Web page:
To address the challenge of treating expressive facial areas, a topical line treatment containing a combination of ingredients was formulated to provide immediate improvements in the visible signs of aging as well as long-term anti-aging benefits. Multiple growth factors, peptides, and antioxidants were incorporated into the formulation for their ability to increase collagen levels by targeting various biochemical processes involved in collagen production and degradation. In addition, to affect immediate physical improvements in wrinkle appearance, a muscle contraction-inhibiting peptide and dehydrated hyaluronic acid (HA) filling spheres were included in the formulation. The hygroscopic properties of HA and its ability to create and fill space have been well documented.[5,6] The filling spheres, which penetrate into superficial folds of the skin, take advantage of HA’s properties and swell when hydrated, exerting pressure in the direction of the skin surface resulting in a smoothing effect on the skin. To soften the appearance of fine lines, light-diffusing ingredients, such as specialized polymeric microspheres, were also included in the line treatment.
In recent years, growth factors have emerged as novel anti-aging agents due to their active role in dermal wound repair. The significance of the wound-healing process relates to the similarities between the biochemical pathways involved in the aging process and wound formation. Both processes stimulate the release of growth factors, which affect a variety of biochemical pathways critical to repair of the dermal matrix. In addition, topical growth factors have been shown in clinical studies to decrease the appearance of wrinkles and to stimulate collagen synthesis.[8–11]
Peptides are another group of novel ingredients included in the line treatment that play an important role in collagen synthesis and degradation. These protein building blocks are used in the body to signal between cells and influence the up- and down-regulation of various cellular functions. One of the peptides included in the treatment, palmitoyl tripeptide-5, is a synthetic peptide that mimics the sequence found in the protein thrombospondin 1 (TSP-1). TSP-1 has been shown to activate latent tissue growth factor b (TGF-b), a growth factor involved in the stimulation of collagen production.[12,13] To aid in the prevention of collagen degradation, the peptide dipalmitoyl hydroxyproline was incorporated for its ability to promote the production of tissue inhibitors of metalloproteinases (TIMPs), thereby suppressing the synthesis of MMPs.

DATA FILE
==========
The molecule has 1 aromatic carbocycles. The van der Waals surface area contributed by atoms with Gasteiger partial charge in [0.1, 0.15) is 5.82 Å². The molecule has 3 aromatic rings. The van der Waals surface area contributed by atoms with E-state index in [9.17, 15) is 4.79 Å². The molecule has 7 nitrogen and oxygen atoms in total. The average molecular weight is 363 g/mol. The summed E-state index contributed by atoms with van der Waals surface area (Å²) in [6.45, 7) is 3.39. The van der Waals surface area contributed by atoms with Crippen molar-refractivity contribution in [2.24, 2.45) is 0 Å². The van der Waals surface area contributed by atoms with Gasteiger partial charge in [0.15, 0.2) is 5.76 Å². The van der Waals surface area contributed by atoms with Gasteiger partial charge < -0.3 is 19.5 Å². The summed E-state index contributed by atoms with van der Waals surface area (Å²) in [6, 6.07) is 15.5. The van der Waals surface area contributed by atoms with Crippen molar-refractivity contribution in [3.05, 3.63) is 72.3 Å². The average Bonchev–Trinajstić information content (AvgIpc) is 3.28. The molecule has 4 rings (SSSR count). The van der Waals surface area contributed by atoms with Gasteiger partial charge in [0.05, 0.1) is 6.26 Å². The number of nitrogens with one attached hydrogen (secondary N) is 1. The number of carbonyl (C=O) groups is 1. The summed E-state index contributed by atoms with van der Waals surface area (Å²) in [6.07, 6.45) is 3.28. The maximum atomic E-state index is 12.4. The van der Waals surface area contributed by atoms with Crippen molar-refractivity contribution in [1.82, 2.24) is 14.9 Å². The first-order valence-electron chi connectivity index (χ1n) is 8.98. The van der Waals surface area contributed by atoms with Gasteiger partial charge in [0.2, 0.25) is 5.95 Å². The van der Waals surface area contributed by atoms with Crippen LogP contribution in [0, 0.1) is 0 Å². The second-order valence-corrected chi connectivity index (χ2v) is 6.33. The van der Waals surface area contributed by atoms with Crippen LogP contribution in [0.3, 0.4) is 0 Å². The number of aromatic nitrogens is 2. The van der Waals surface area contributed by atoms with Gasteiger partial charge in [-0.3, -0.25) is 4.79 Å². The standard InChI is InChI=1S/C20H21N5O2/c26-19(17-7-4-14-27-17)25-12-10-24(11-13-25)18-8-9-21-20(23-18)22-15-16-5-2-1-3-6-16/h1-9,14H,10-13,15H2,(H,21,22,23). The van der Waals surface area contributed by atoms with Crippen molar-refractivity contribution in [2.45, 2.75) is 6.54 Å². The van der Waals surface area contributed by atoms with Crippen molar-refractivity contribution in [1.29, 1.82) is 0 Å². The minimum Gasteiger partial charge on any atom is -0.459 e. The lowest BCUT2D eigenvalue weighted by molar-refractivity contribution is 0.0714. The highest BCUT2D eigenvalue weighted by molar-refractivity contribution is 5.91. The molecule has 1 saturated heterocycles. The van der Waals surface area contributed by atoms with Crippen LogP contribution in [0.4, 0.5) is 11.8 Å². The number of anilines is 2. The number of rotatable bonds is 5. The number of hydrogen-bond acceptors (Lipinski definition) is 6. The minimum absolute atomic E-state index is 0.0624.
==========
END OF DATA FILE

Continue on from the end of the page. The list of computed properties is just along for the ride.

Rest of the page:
Another peptide, unrelated to collagen synthesis and degradation, was formulated into the line treatment to target neuromuscular activity. Dipeptide diaminobutyroyl benzylamide diacetate was developed to mimic Waglerin-1, a compound found in temple viper snake venom. Waglerin-1 has been shown to block the nicotinic acetylcholine receptors at the neuromuscular junction, thus inhibiting muscular movement. The function of the Wagerlin-1-mimicking peptide is important for the treatment of lines since facial areas associated with repeated muscle movement are especially susceptible to wrinkle formation.
Lastly, the potent antioxidants, ubiquinone and vitamins C and E were incorporated to prevent and reduce oxidative damage, thereby minimizing the effects caused by UV exposure and intrinsic aging.[16–18]
The purpose of this three-month, open-label, single-center study was to evaluate the efficacy and tolerance of this line treatment for periocular and perioral wrinkles.